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Papers of the Week

Papers: 24 Jun 2023 - 30 Jun 2023

Clinical, Methodology, Psychology

Human Studies, Neurobiology, Neuroimaging


2023 Jun 21

J Pain


Who Benefits the Most from Different Psychological Chronic Pain Treatments? An Exploratory Analysis of Treatment Moderators.


Jensen MP, Ehde DM, Hakimian S, Pettet MW, Day MA, Ciol MA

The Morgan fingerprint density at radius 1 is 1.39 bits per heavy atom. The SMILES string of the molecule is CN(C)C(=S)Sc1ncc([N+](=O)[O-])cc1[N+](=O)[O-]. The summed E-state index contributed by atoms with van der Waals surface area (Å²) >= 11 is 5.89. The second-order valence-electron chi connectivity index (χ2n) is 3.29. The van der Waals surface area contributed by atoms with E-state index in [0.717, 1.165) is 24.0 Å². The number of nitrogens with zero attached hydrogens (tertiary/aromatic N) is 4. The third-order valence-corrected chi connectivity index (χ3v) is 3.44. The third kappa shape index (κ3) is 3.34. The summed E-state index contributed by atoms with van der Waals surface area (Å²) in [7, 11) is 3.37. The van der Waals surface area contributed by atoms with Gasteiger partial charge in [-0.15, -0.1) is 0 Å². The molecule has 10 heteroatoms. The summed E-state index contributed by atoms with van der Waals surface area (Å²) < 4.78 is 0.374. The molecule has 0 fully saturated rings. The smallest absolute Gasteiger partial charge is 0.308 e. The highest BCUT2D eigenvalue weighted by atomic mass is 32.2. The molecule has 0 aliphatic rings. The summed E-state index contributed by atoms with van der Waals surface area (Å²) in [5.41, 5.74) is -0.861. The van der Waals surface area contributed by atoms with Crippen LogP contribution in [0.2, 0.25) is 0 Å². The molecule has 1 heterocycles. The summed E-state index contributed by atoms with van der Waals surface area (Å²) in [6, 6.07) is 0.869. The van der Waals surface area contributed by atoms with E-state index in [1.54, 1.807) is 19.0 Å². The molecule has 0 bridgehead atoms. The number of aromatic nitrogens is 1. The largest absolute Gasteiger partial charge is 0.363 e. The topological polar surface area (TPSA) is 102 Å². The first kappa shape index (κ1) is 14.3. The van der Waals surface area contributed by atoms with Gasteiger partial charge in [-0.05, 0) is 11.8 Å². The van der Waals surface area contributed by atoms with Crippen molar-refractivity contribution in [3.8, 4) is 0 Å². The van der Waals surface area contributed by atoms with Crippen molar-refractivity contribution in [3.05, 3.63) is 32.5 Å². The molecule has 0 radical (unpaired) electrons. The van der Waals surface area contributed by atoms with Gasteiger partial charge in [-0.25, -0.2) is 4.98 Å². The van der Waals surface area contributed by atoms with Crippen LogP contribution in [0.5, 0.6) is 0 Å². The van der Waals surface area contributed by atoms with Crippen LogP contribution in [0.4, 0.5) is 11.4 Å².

Different psychological chronic pain treatments benefit some individuals more than others. Understanding the factors that are associated with treatment response – especially when those factors differ between treatments – may inform more effective patient-treatment matching. This study aimed to identify variables that moderate treatment response to four psychological pain interventions in a sample of adults with low back pain or chronic pain associated with multiple sclerosis, spinal cord injury, acquired amputation, or muscular dystrophy (N = 173). The current study presents the results from secondary exploratory analyses using data from a randomized controlled clinical trial which compared the effects of four sessions of cognitive therapy (CT), hypnosis focused on pain reduction (HYP), hypnosis focused on changing pain-related cognitions and beliefs (HYP-CT), and a pain education control condition (ED). The analyses tested the effects of seven potential treatment moderators. Measures of primary (pain intensity) and secondary (pain interference, depression severity) outcome domains were administered before and after the pain treatments, and potential moderators (catastrophizing, hypnotizability, and EEG-assessed oscillation power across five bandwidths) were assessed at pre-treatment. Moderator effects were tested fitting regression analyses to pre- to post-treatment changes in the three outcome variables. The study findings, while preliminary, support the premise that pre-treatment measures of hypnotizability and EEG brain activity predict who is more (or less) likely to respond to different psychological pain treatments. If additional research replicates the findings, it may be possible to better match patients to their more individually suitable treatment, ultimately improving pain treatment outcomes. PERSPECTIVE: Pre-treatment measures of hypnotizability and EEG-assessed brain activity predicted who was more (or less) likely to respond to different psychological pain treatments. If these findings are replicated in future studies, they could inform the development of patient-treatment matching algorithms.